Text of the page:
Dell has announced the acquisition of Enstratius which helps organizations manage applications across private, public and hybrid clouds, including automated application provisioning and scaling, application configuration management, usage governance, and cloud utilization monitoring.
The Software Defined Data Center (SDDC) will be a highly dynamic environment with constantly changing configuration and resource allocation settings driven by various forms of automation including the provisioning of workloads from service catalogs, the scaling of workloads in response to demand, and the migration of workloads across hosts for workload balancing and prioritization reasons. Due to Agile Development, applications are now changing more quickly than ever before. So we are going to have rapidly changing applications running on a rapidly changing software infrastructure. This will drive the need for SDDC Application Performance Management.
Continue reading SDDC Application Performance Management
While VMware is still the undisputed leader in enterprise data center virtualization, it is also very obvious that Microsoft has made (and continues to make) significant inroads into both the broader data center virtualization market and into VMware’s own enterprise customer base. The general perception is that Microsoft Hyper-V is now “good enough” to run most production workloads, that it is close enough (or at parity) in functionality and performance to vSphere for customers to be able to move workloads from vSphere to Hyper-V, and that vSphere is “expensive” and Hyper-V is “free”. So how will VMware win against Microsoft? Continue reading How Will VMware Win Against Microsoft?
The OpenStack Summit this week continued to fan the flames of the software-defined data center. The software-defined data center is just a term for replacing traditional data center hardware functionality with the same features implemented in software, running on commodity x86 servers. While software-defined approaches to data center features are at least nominally less expensive than their hardware counterparts the real promise in the approach is flexibility and management ease with high levels of integration. Reconfiguring a network to support the security requirements of a new application is now just a function of software and APIs. Expanding storage is just simply adding another node with more storage attached, and the cluster compensates automatically. Even things like firewall rules and load balancer configurations can now be stored as templates along with the applications, to be provisioned in minutes. Continue reading OpenStack and the Software Defined Data Center (SDDC)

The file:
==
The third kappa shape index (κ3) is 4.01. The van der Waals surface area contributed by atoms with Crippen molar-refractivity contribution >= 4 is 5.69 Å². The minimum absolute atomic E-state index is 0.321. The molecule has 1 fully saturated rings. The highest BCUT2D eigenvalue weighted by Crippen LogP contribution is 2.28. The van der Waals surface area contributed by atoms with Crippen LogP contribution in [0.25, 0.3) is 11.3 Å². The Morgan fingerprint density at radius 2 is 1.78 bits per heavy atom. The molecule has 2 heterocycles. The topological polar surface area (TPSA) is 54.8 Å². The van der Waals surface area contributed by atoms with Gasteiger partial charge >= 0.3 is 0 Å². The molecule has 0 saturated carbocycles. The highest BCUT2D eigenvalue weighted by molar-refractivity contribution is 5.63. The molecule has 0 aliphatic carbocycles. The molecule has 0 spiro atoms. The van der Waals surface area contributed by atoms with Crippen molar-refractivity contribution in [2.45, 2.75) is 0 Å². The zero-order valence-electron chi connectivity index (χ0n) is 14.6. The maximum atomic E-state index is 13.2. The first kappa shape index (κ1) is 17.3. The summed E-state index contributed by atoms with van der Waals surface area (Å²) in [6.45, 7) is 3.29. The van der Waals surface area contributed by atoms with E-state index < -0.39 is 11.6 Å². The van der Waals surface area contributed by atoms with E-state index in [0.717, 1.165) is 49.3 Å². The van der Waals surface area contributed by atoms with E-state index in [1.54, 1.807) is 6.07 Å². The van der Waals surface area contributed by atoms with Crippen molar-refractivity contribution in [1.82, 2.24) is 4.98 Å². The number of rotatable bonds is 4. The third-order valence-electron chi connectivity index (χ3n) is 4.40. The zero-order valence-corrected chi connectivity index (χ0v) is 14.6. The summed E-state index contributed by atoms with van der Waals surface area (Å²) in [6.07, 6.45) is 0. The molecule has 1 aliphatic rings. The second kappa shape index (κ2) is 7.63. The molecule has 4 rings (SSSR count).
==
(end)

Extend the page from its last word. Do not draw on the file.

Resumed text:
Every public cloud vendor looks longingly at all of the virtualized workloads running in VMware based data centers owned by enterprises worldwide, and says, “if only we could migrate those workloads to our cloud”. Of course this dream on the part of all of the public cloud vendors is VMware’s nightmare. Now GoGrid has announced a partnership with Racemi that allows customers to migrate their workloads from any physical or virtual server platform to the GoGrid cloud. Continue reading News: GoGrid and Racemi Start the Cloud Onboarding Arms Race
The software defined data center has the potential to expand the control plane well outside of anyone’s control by the simple fact that we do not yet have a unified control mechanism for disparate hardware (networking, storage, and compute), for disparate hypervisors (vSphere, KVM, Xen, Hyper-V), new types of hypervisors (storage and networking), and new ideas at managing SDDC at scale. These all end up on the control plane of a software defined data center. In addition, we cross multiple trust zones while in that control plane such as going from user controlled portals to hypervisor management constructs. Add to this the ever increasing number of APIs and we have a very hard to secure environment. Continue reading SDDC and the Ever Expanding Control Plane